E. Bourassa asked whether information about priority bicycle network gaps is used in TIP evaluations. C. Claude replied that points are awarded in the TIP criteria for projects that address these gaps.

T. Teich thanked C. Claude for her work in Central Square and expressed how valuable the walk audit done by C. Claude with Cambridge staff was.

R. Mares asked whether TIP scoring includes points for closing gaps that impact a larger section of the overall network. C. Claude replied that the scoring does not currently account for this but should in the future.

Pete Sutton (MassDOT staff) added that the state is in the midst of updating the statewide Bicycle Plan and gap analysis.

Janie Dretler (Sudbury resident) asked whether MPO staff is looking at planned housing developments along Route 20 in Sudbury and how to mitigate the transportation impacts of development. E. Bourassa asked whether members know of comprehensive planning around Route 20.[1] K. Quackenbush replied that MPO staff has analyzed various concerns along Route 20. He asked J. Dretler to stay after the meeting to speak to staff.

11.Low-Cost Improvements to Express-Highway Bottleneck Locations—Seth Asante, MPO Staff

S. Asante presented the findings of the most recent iteration of the recurring Low-Cost Improvements to Express-Highway Bottleneck Locations study. The purpose of this study is to identify low-cost improvements that will help reduce congestion at freeway bottleneck locations in the MPO region. This study has been conducted four times, and many of the recommendations have been implemented.

Candidate locations were selected based on input from the MassDOT Highway Division as well as Congestion Management Process (CMP) data. The screening process yielded four locations that had the potential to respond to low-cost improvement measures. MPO staff developed one or more proposals to address each bottleneck. If implemented, the modifications would result in capacity and safety improvements on these four high-volume facilities.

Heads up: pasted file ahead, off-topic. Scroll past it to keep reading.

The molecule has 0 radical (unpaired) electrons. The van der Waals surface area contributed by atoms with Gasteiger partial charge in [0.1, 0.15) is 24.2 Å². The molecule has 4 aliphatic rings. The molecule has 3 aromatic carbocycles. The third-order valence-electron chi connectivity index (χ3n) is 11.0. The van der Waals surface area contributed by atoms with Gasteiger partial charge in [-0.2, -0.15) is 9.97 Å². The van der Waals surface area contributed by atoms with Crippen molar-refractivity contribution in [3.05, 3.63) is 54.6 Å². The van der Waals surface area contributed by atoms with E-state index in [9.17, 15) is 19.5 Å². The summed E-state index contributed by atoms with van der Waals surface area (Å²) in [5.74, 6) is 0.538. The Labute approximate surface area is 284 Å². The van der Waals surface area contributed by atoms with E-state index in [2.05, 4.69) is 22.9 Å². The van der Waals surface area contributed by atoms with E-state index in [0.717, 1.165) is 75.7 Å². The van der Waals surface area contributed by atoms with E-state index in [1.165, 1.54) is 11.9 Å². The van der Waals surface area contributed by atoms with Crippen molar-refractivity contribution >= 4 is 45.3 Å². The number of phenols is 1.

Location 1: Interstate 95 northbound between Exit 29 (Route 2) and Exit 30 (Route 2A/Service Plaza) in Lexington

At Location 1, high-volume traffic enters and exits I-95 northbound between Routes 2 and 2A. The merging and diverging traffic cause a localized bottleneck, which is made worse because of a short acceleration lane and the high traffic volume already on I-95. MPO staff developed three alternatives to mitigate the bottleneck. Alternative 2 uses the paved right shoulder to create an auxiliary lane for merging or diverging traffic maneuvers. The auxiliary lane would provide sufficient distance to address the issues caused by the short acceleration lane. Alternative 3 complements Alternative 2 by improving signage where the route diverges to Route 2A and the service plaza.

Location 2: Interstate 93 southbound between Exit 37C (Commerce Way) and Exit 37B (I-95) in Woburn and Reading

At Location 2, high-volume traffic exiting I-93 southbound to I-95 southbound creates long queues during the morning peak travel period. The traffic queue on I-93 southbound spills into the breakdown and right lanes. The bottlenecks interrupt traffic and reduce travel speed. Additionally, high-volume traffic merging onto I-95 southbound from Commerce Way interrupts traffic, forcing drivers to switch lanes on I-95 southbound, and causes a high number of crashes where the route diverges to I-95 southbound. MPO staff developed three improvement alternatives to mitigate the bottleneck at this location. Alternative 1 would use the paved right shoulder to create an auxiliary lane for merging or diverging traffic maneuvers. Alternative 2 addresses the second bottleneck downstream on I-95 southbound by lengthening the short acceleration lane for high-volume traffic from Commerce Way. Alternative 3 consists of a two-lane exit ramp to address congestion and queuing at the bottleneck. MPO staff recommends both Alternatives 1 and 2, because they produce maximum operational benefits at a lower cost.